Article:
Do What You Need To Do

For the actor…

Speaking of repetition, you can’t rely on the director or other actors or rehearsal process to allow you much time to “find it.” (If you’re fortunate to have a long rehearsal process and patient director, thank your lucky stars, as it’s not the norm.) And if it’s a film, forget about it. Time is money and money is time. You’re expected to show up on set pretty much fully formed.

But you need to get your reps in somehow. You gotta figure out the character, especially if it’s a complex one, and this part of the process is largely a solo endeavor. You gotta do what you gotta do. This is where a little ingenuity and creativity and a producing mindset can serve you.

Josh Brolin tells a great story about preparing for his role as Eddie Mannix in Hail Caesar by the Coen Brothers…

I’m lucky to have a good voice and I’m good at mimicry, so with Eddie Mannix, he was a different kind of role and doing his voice wasn’t easy. It was New Jersey and Abbott and Costello. I actually rented a theater in LA and treated the script like a play. Even before we began working with the Coens, the other actors and I would rehearse, and I have to say, this part of the process I enjoy more than anything. It’s like building a house. Planning to build your house is amazing, and living in the house after it’s built is amazing, but building the house is a pain in the ass. Acting is a lot of work and a lot of trial and error; it can be an embarrassing thing, things can not be working, but you keep going, and you find the magic in that not working and the reaction to it. It’s like painting a picture—sometimes an accident is the best part. But acting is truly a profession of humiliation.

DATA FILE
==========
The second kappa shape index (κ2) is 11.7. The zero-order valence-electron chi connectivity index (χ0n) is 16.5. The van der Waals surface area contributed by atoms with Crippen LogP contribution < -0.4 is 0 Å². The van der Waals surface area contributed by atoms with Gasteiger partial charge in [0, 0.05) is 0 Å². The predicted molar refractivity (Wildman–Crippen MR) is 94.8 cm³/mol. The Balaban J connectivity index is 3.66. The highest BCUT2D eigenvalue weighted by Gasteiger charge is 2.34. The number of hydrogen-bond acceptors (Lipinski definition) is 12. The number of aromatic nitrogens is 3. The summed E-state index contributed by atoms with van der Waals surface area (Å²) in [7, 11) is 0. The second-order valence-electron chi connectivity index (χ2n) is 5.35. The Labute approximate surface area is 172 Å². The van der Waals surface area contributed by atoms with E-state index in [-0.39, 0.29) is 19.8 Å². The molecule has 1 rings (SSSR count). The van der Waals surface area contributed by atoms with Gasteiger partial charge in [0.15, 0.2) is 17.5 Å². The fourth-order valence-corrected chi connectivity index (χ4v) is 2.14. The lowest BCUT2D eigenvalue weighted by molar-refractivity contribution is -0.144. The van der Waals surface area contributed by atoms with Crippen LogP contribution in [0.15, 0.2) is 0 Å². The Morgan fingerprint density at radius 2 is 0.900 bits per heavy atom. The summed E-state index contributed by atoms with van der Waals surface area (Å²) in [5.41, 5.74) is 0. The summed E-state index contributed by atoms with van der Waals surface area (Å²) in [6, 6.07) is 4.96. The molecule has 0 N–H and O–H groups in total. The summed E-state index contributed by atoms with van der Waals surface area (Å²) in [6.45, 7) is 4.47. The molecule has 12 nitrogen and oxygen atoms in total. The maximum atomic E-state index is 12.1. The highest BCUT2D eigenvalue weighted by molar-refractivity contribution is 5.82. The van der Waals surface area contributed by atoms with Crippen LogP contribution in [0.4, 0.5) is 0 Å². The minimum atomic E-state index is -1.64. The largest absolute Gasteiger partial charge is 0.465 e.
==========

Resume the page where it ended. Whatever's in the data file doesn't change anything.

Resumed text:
No one cares or needs to see how you got there. All that matters is you got there. Whatever you need to do, do it.

P.S. – You can read the rest of the Josh Brolin interview Here.

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